In Sarfarosh, Lalit Pandit discusses writing a ghazal in the style of Jagjit Singh
The film features Naseeruddin Shah lip-syncing the role of a Ghazal singer, and Lalit Pandit, who together with his brother Jatin composed the film’s iconic score, recalls the difficulty of writing a ghazal for Jagjit Singh.
Lalit reflected, “Sarfarosh came to us through Mr.Vikram Mehrotra, who also produced Kabhi Haan Kabhi Na. He’s a close friend of ours and he dropped over to tell us about this movie starring Aamir and directed by John, titled Sarfarosh.After the success of Jo Jeeta Wohi Sikandar and Ghulam, it was thrilling to reunite with Aamir.
Because Aamir is Lalit’s personal favourite, he had to put in extra effort. The fact that it was an Aamir Khan film prompted us to get down to business. Dilwale Dulhaniya Le Jayenge, Kuch Kuch Hota Hai, and many other films released around this time did quite well at the box office, keeping us very busy.It took longer than usual to record the music for Sarfarosh since John took his time choosing which songs to include.
Lalit thought Sarfarosh was musically conducive. We had two opportunities for amazing music with Sarfarosh, and I felt we blew them, both with item numbers.The romance song “Jo haal dil ka” ended up being the most successful and driving force of the soundtrack. Jatin put up a lot of effort, and the Qawwalli turned out beautifully; I sang “Jo haal dil ka.”
In the meantime, Ghazal music stalled. We’d never attempted a Ghazal before, but this was a pivotal moment in the movie that required one.Back then, I really connected with Jagijit Singhji.Western Outdoor was where we usually recorded our tracks with the great sound designer Daman Sood and the genius producer Avinash Oak. Since I usually worked on the song’s mix with these fantastic engineers on my own, Jagjitji would often come with me to the Studios. In other words, I’d like to have one of those things done for you.I’d ask, “Jagjit Uncle, where can I find ghazals in films?”Though I adored hearing his voice, he insisted on it every time we met.
Then Lalit had the chance to collaborate with the legendary Jagjit Singh. “I was thinking about Jagjitji and how happy I was about the Sarfarosh ghazal issue, so I decided to give him a call. I explained to him that I am in a sticky circumstance and could use his advice. He was extremely useful, of course. I asked if we could get together and write it as a team. “Bilkul nahin,” he proclaimed. Say it with me: “Aisa mat karna.” The song will be influenced less by you and more by me. Banao tum. He suggested I determine Jagjitji’s note range by listening to a number of ghazals written by the famous composer Kuldip Singhji.It became clear to me while listening to these ghazals that Jagjitji was not a singer of particularly high notes.Kuldipji was also quite helpful and is a great person in general, I must add. I hold him in the highest esteem.I should also mention that the idea to write a ghazal for Sarfarosh did not originate with Jagijitji; rather, we had already attempted and worked on a ghazal and even recorded it for the album. However, we did an abysmal job for a first attempt at the style!!!Too much complexity was introduced, and the result was useless.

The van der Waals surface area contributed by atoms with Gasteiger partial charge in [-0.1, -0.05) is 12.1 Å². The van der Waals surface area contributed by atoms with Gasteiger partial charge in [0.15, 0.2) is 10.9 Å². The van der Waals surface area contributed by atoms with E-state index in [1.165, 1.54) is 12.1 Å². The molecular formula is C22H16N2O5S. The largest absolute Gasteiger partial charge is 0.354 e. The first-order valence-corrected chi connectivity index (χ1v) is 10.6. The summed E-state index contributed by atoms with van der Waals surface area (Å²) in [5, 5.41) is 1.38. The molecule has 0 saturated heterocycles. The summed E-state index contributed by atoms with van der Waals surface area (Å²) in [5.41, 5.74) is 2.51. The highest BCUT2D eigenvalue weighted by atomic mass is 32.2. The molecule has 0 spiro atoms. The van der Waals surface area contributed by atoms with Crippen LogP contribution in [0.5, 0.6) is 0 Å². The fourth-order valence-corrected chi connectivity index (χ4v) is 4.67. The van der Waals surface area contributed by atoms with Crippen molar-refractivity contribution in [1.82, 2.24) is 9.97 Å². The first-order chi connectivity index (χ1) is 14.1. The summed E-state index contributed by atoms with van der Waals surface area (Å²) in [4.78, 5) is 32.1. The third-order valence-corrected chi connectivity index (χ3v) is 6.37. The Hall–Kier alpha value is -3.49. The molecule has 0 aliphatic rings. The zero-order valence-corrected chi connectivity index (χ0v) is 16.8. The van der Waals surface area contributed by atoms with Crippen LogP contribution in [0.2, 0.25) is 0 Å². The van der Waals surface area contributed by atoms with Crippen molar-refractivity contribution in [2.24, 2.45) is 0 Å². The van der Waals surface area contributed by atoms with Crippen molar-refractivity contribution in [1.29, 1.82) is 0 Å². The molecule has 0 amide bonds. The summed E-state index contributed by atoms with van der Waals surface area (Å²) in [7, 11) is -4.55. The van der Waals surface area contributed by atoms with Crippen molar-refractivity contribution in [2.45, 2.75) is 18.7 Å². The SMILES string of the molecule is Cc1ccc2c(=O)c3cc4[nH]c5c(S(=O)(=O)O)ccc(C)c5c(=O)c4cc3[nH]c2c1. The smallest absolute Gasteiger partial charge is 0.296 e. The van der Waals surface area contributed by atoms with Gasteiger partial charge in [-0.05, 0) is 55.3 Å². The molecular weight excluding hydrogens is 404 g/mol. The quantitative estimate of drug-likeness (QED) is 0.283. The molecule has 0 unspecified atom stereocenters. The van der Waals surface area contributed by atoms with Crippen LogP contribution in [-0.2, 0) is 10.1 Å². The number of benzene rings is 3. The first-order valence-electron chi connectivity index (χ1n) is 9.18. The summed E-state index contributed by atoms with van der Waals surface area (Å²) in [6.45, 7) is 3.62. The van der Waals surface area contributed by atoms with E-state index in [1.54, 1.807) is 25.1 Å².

The Ghazal deserved a second chance. The precise Beher (word metre) was essential to the creation of a Ghazal, as Lalit explains. The words, of course, had to come first. The poet Nida Fazli Sahab entered Jagjitji’s sphere of influence at this point.The musical skills we had with my sibling allowed us to create songs and tunes with few notes. There were really only four notes you needed to know to sing Aati kya khandala.
This time around, Hoshwalon ko khabar felt like the proper Ghazal to use.
Lalit comments, “It sounded mature and peaceful, with beautiful, straightforward words, and everything seemed just right.”All Jagjitji could say was, “Main isko apne andaaz main gaoonga” (It’s great, but I want my own)!Which, of course, we did, and his voice was so captivating; I loved it so much!In the end, the Ghazal turned out well, and it continues to be a fan favourite.
Hoshwalon ko khabar is timeless knowledge that has stood the test of time. Lalit reflects, “I remember Jagjitji calling me to invite me to his concert at Shanmukhananda hall. Before interval, I could tell the crowd was getting fidgety from where I was sitting, so he gave me a little of an ishara. He smiled sarcastically as he began to play Hoshwalon ko, sending the crowd streaming back into the concert hall. I had already introduced myself as Munni badnaam when he informed me that his signature number, “Hoshwalon ko,” was an audience favourite at every one of his performances. He was a hilarious man who enjoyed a good joke.My heart aches for him. It was during his birthday party that I last saw Jagjit Uncle.On his special day, he invited every musician he could think of to perform, and he danced and sang and celebrated to the utmost. That will always be my favourite recollection of him.